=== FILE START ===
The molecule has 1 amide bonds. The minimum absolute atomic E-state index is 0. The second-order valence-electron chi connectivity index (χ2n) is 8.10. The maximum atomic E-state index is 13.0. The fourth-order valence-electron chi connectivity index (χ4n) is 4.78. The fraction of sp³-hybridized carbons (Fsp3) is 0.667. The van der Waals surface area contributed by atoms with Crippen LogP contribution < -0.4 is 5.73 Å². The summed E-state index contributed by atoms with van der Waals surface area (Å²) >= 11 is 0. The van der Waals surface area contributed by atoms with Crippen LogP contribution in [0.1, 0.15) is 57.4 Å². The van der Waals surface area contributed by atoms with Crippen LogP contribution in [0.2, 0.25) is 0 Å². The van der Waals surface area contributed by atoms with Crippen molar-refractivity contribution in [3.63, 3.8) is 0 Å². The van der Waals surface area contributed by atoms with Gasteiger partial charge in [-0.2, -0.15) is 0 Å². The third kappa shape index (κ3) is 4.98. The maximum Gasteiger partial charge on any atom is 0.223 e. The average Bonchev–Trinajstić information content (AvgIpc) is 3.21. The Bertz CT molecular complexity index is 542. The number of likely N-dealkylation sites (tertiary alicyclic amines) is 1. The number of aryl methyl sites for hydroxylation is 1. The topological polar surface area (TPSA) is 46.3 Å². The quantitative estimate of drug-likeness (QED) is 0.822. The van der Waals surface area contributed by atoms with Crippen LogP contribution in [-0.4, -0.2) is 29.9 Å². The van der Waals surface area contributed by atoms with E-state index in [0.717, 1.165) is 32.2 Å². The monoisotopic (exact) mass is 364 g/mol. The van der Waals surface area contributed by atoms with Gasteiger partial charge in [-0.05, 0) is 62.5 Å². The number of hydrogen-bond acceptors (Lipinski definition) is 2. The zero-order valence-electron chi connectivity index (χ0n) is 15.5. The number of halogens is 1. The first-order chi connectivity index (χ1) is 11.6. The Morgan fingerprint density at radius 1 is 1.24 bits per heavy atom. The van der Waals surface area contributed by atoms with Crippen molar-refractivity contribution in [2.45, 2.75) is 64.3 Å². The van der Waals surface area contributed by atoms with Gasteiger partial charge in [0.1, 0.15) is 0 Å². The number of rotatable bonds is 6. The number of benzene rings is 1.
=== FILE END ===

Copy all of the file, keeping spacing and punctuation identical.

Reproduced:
The molecule has 1 amide bonds. The minimum absolute atomic E-state index is 0. The second-order valence-electron chi connectivity index (χ2n) is 8.10. The maximum atomic E-state index is 13.0. The fourth-order valence-electron chi connectivity index (χ4n) is 4.78. The fraction of sp³-hybridized carbons (Fsp3) is 0.667. The van der Waals surface area contributed by atoms with Crippen LogP contribution < -0.4 is 5.73 Å². The summed E-state index contributed by atoms with van der Waals surface area (Å²) >= 11 is 0. The van der Waals surface area contributed by atoms with Crippen LogP contribution in [0.1, 0.15) is 57.4 Å². The van der Waals surface area contributed by atoms with Crippen LogP contribution in [0.2, 0.25) is 0 Å². The van der Waals surface area contributed by atoms with Crippen molar-refractivity contribution in [3.63, 3.8) is 0 Å². The van der Waals surface area contributed by atoms with Gasteiger partial charge in [-0.2, -0.15) is 0 Å². The third kappa shape index (κ3) is 4.98. The maximum Gasteiger partial charge on any atom is 0.223 e. The average Bonchev–Trinajstić information content (AvgIpc) is 3.21. The Bertz CT molecular complexity index is 542. The number of likely N-dealkylation sites (tertiary alicyclic amines) is 1. The number of aryl methyl sites for hydroxylation is 1. The topological polar surface area (TPSA) is 46.3 Å². The quantitative estimate of drug-likeness (QED) is 0.822. The van der Waals surface area contributed by atoms with Crippen LogP contribution in [-0.4, -0.2) is 29.9 Å². The van der Waals surface area contributed by atoms with E-state index in [0.717, 1.165) is 32.2 Å². The monoisotopic (exact) mass is 364 g/mol. The van der Waals surface area contributed by atoms with Gasteiger partial charge in [-0.05, 0) is 62.5 Å². The number of hydrogen-bond acceptors (Lipinski definition) is 2. The zero-order valence-electron chi connectivity index (χ0n) is 15.5. The number of halogens is 1. The first-order chi connectivity index (χ1) is 11.6. The Morgan fingerprint density at radius 1 is 1.24 bits per heavy atom. The van der Waals surface area contributed by atoms with Crippen molar-refractivity contribution in [2.45, 2.75) is 64.3 Å². The van der Waals surface area contributed by atoms with Gasteiger partial charge in [0.1, 0.15) is 0 Å². The number of rotatable bonds is 6. The number of benzene rings is 1.